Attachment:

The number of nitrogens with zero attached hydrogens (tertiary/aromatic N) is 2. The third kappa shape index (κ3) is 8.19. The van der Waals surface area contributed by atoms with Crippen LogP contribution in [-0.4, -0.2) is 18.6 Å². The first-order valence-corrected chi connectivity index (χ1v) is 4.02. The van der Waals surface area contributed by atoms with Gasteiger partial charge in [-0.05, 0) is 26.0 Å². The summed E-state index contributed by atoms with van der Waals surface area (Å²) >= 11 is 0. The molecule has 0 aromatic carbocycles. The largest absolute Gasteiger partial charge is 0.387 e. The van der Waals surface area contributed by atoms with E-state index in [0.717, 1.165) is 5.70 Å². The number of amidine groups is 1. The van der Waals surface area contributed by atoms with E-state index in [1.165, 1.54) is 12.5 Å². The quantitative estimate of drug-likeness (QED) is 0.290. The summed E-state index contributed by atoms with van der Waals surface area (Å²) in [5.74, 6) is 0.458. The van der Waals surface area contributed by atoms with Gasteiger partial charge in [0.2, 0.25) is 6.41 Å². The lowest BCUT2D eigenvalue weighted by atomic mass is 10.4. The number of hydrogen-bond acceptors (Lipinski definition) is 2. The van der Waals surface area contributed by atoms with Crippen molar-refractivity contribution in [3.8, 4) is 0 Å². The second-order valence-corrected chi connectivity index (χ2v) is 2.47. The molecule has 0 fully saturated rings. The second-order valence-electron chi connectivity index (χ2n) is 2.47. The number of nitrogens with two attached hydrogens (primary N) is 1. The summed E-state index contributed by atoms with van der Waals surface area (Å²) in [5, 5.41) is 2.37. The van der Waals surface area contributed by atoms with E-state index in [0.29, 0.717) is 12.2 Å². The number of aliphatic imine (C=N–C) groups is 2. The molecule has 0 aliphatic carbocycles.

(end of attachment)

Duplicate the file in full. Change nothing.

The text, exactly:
The number of nitrogens with zero attached hydrogens (tertiary/aromatic N) is 2. The third kappa shape index (κ3) is 8.19. The van der Waals surface area contributed by atoms with Crippen LogP contribution in [-0.4, -0.2) is 18.6 Å². The first-order valence-corrected chi connectivity index (χ1v) is 4.02. The van der Waals surface area contributed by atoms with Gasteiger partial charge in [-0.05, 0) is 26.0 Å². The summed E-state index contributed by atoms with van der Waals surface area (Å²) >= 11 is 0. The molecule has 0 aromatic carbocycles. The largest absolute Gasteiger partial charge is 0.387 e. The van der Waals surface area contributed by atoms with E-state index in [0.717, 1.165) is 5.70 Å². The number of amidine groups is 1. The van der Waals surface area contributed by atoms with E-state index in [1.165, 1.54) is 12.5 Å². The quantitative estimate of drug-likeness (QED) is 0.290. The summed E-state index contributed by atoms with van der Waals surface area (Å²) in [5.74, 6) is 0.458. The van der Waals surface area contributed by atoms with Gasteiger partial charge in [0.2, 0.25) is 6.41 Å². The lowest BCUT2D eigenvalue weighted by atomic mass is 10.4. The number of hydrogen-bond acceptors (Lipinski definition) is 2. The van der Waals surface area contributed by atoms with Crippen molar-refractivity contribution in [3.8, 4) is 0 Å². The second-order valence-corrected chi connectivity index (χ2v) is 2.47. The molecule has 0 fully saturated rings. The second-order valence-electron chi connectivity index (χ2n) is 2.47. The number of nitrogens with two attached hydrogens (primary N) is 1. The summed E-state index contributed by atoms with van der Waals surface area (Å²) in [5, 5.41) is 2.37. The van der Waals surface area contributed by atoms with E-state index in [0.29, 0.717) is 12.2 Å². The number of aliphatic imine (C=N–C) groups is 2. The molecule has 0 aliphatic carbocycles.